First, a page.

After the Death of Superman there was a boom of indie content. There are a lot of characters from that era. character such as Tetsuko la chica de acero, Siniestro cazador de Demonios, and antologies like Balam Comics. But the most successful new character was Meteorix, which managed to be in the newstands for over 90 numbers:



No other new comic has managed that. It ran from 2000 to 2007. By 2012 there were some comics in the newstands like Angel Caido, Aventuras Enmascaradas and overall SoulKeepers. Which managed a good run of about 18 numbers in two volumes


The boom came to an end when in 2012 Vid went out of business -Vid stores where the most important distribution channel for national content- and DC made new 52 and gave rights to a new publishing house -which was likely behind vid going out of business- these new 13 spots every week crowded out the new comics in newsstands -space on newsstands is at a premium-.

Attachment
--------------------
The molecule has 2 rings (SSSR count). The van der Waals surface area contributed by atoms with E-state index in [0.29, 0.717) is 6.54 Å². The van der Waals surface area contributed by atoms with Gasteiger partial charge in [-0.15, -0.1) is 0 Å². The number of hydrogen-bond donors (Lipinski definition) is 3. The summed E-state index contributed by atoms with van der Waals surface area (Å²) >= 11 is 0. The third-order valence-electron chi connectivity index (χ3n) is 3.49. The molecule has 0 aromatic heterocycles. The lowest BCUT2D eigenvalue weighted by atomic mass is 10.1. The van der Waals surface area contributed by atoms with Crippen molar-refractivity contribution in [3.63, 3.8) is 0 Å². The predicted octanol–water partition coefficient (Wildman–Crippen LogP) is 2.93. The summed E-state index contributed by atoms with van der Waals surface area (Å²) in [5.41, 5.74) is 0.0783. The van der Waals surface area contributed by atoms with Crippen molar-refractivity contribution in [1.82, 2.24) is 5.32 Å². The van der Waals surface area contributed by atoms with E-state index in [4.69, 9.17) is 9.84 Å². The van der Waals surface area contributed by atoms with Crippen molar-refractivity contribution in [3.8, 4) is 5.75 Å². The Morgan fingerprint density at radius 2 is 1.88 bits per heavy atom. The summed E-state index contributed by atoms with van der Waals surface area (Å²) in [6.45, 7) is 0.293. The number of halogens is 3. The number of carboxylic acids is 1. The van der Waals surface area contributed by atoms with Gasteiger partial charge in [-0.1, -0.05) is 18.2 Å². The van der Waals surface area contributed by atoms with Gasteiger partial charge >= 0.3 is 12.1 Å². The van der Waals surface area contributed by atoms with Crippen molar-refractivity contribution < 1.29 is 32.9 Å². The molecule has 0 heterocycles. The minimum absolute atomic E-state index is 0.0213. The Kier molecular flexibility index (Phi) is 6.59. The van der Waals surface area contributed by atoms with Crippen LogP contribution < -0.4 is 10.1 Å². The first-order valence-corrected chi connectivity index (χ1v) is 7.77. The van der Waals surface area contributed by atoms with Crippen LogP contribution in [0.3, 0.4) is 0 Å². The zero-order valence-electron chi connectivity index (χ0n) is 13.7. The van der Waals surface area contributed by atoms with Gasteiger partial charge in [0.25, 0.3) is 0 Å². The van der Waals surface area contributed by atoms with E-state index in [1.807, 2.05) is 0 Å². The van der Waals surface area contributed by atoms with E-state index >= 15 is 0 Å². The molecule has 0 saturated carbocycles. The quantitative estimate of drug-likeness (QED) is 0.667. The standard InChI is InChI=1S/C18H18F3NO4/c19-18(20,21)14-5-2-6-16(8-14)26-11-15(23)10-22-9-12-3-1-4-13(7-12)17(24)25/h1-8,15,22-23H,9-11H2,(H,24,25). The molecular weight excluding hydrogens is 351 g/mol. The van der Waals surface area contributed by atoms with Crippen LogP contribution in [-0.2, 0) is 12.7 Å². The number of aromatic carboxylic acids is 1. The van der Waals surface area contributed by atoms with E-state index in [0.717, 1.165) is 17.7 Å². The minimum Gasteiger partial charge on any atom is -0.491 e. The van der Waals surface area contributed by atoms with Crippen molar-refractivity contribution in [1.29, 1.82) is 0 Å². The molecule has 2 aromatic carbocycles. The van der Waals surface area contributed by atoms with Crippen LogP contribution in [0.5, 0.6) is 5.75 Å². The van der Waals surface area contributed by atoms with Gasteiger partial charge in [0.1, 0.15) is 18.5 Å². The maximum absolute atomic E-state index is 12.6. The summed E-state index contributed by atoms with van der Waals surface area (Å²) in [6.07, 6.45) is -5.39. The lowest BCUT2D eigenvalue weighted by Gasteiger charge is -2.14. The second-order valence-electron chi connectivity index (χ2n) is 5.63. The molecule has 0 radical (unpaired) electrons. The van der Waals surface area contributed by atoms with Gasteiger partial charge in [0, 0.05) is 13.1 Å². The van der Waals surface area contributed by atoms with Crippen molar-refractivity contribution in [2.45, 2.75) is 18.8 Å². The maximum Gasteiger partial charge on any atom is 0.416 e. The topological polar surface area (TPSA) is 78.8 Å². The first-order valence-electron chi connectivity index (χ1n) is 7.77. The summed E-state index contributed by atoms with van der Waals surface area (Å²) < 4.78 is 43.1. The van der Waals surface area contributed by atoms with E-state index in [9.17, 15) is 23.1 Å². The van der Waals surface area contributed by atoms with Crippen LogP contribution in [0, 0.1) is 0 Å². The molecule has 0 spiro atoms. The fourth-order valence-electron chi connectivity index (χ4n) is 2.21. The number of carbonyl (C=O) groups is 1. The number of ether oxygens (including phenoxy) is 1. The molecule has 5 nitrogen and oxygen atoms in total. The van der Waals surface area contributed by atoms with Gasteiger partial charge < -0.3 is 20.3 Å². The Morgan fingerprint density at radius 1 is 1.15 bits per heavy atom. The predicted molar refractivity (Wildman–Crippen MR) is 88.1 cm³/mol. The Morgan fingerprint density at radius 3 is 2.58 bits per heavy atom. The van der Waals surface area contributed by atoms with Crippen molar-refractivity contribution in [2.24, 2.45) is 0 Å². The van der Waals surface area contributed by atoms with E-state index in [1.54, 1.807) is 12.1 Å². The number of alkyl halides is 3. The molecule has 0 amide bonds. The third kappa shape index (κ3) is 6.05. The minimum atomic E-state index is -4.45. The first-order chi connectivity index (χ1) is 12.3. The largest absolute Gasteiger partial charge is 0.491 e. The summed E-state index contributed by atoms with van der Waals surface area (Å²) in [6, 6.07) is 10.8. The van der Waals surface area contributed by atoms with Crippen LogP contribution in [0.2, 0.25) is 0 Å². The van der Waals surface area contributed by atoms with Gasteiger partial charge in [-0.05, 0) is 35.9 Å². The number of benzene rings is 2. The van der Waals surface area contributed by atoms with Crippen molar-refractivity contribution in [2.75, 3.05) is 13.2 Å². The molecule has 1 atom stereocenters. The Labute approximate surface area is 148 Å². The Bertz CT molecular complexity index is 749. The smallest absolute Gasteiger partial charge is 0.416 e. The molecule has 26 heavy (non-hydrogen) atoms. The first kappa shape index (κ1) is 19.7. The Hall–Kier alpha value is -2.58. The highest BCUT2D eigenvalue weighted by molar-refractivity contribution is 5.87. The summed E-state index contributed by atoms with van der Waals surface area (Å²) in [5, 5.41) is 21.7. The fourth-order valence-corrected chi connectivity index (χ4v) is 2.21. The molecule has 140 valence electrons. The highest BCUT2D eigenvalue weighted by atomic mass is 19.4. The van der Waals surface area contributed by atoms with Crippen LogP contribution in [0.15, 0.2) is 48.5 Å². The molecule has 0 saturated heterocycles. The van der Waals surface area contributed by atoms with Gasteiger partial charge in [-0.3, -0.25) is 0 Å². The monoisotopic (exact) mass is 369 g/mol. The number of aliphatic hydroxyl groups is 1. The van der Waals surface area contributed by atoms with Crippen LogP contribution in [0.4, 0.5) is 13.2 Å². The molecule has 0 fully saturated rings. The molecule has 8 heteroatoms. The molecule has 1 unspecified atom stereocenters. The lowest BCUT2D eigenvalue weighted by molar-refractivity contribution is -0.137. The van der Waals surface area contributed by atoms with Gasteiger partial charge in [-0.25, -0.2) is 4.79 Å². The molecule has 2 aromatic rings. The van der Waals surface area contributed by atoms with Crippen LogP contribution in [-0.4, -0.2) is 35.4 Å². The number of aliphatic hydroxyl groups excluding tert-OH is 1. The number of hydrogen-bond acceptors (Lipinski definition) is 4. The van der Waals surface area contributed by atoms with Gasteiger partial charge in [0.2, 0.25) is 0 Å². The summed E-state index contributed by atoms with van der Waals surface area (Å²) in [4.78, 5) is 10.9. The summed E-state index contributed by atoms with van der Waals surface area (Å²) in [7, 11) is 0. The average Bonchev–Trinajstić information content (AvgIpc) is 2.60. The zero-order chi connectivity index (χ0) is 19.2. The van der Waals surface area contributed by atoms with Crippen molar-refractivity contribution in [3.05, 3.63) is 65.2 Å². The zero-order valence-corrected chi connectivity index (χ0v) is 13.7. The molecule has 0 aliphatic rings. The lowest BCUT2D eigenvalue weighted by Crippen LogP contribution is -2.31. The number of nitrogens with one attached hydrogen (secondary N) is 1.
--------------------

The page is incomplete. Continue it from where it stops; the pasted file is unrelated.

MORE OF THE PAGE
There was still a nationals only convention every year for a couple of years now, but it is gone now, and I haven't been to a convention in years, so I'm currently out of the loop.

Co-nationals in the web:

Pilli-Adventure

Comic Roomies from Hell

Dream keeper Robin -This is a reboot of a series that was originally published on a magazine-

Power Nap

Prometidas a Domicilio -Spanish only-
 
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Although Disney was divides into different parts, the true bosses would be together. It would work like a cartel or oligarchy.

And the people tires when somebody becomes too popular and then "old-fashion", because they want always new things.

And the fandom love the franchises, the characters, but not always the newest titles. Today people buy lot of graphic novels, but the young adult would rather novels, for example supernatural romance some years ago, teenage would rather videogames, and children cartoons. These may be good years for superheroes franchises, but not for printed paper version of comic about superheroes.